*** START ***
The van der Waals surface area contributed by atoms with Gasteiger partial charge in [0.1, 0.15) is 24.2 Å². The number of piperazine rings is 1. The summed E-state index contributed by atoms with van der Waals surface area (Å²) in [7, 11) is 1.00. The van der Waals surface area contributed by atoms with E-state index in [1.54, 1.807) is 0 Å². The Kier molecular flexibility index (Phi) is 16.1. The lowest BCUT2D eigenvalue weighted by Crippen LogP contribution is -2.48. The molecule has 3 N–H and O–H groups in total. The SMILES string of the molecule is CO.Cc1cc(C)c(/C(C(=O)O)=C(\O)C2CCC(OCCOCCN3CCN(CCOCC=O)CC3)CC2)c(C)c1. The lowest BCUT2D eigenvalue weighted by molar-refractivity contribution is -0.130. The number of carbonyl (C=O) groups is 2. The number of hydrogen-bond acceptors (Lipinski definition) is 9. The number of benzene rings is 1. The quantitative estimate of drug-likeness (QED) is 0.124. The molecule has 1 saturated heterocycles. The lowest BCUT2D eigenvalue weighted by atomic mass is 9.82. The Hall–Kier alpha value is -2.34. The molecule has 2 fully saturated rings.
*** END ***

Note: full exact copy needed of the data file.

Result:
The van der Waals surface area contributed by atoms with Gasteiger partial charge in [0.1, 0.15) is 24.2 Å². The number of piperazine rings is 1. The summed E-state index contributed by atoms with van der Waals surface area (Å²) in [7, 11) is 1.00. The van der Waals surface area contributed by atoms with E-state index in [1.54, 1.807) is 0 Å². The Kier molecular flexibility index (Phi) is 16.1. The lowest BCUT2D eigenvalue weighted by Crippen LogP contribution is -2.48. The molecule has 3 N–H and O–H groups in total. The SMILES string of the molecule is CO.Cc1cc(C)c(/C(C(=O)O)=C(\O)C2CCC(OCCOCCN3CCN(CCOCC=O)CC3)CC2)c(C)c1. The lowest BCUT2D eigenvalue weighted by molar-refractivity contribution is -0.130. The number of carbonyl (C=O) groups is 2. The number of hydrogen-bond acceptors (Lipinski definition) is 9. The number of benzene rings is 1. The quantitative estimate of drug-likeness (QED) is 0.124. The molecule has 1 saturated heterocycles. The lowest BCUT2D eigenvalue weighted by atomic mass is 9.82. The Hall–Kier alpha value is -2.34. The molecule has 2 fully saturated rings.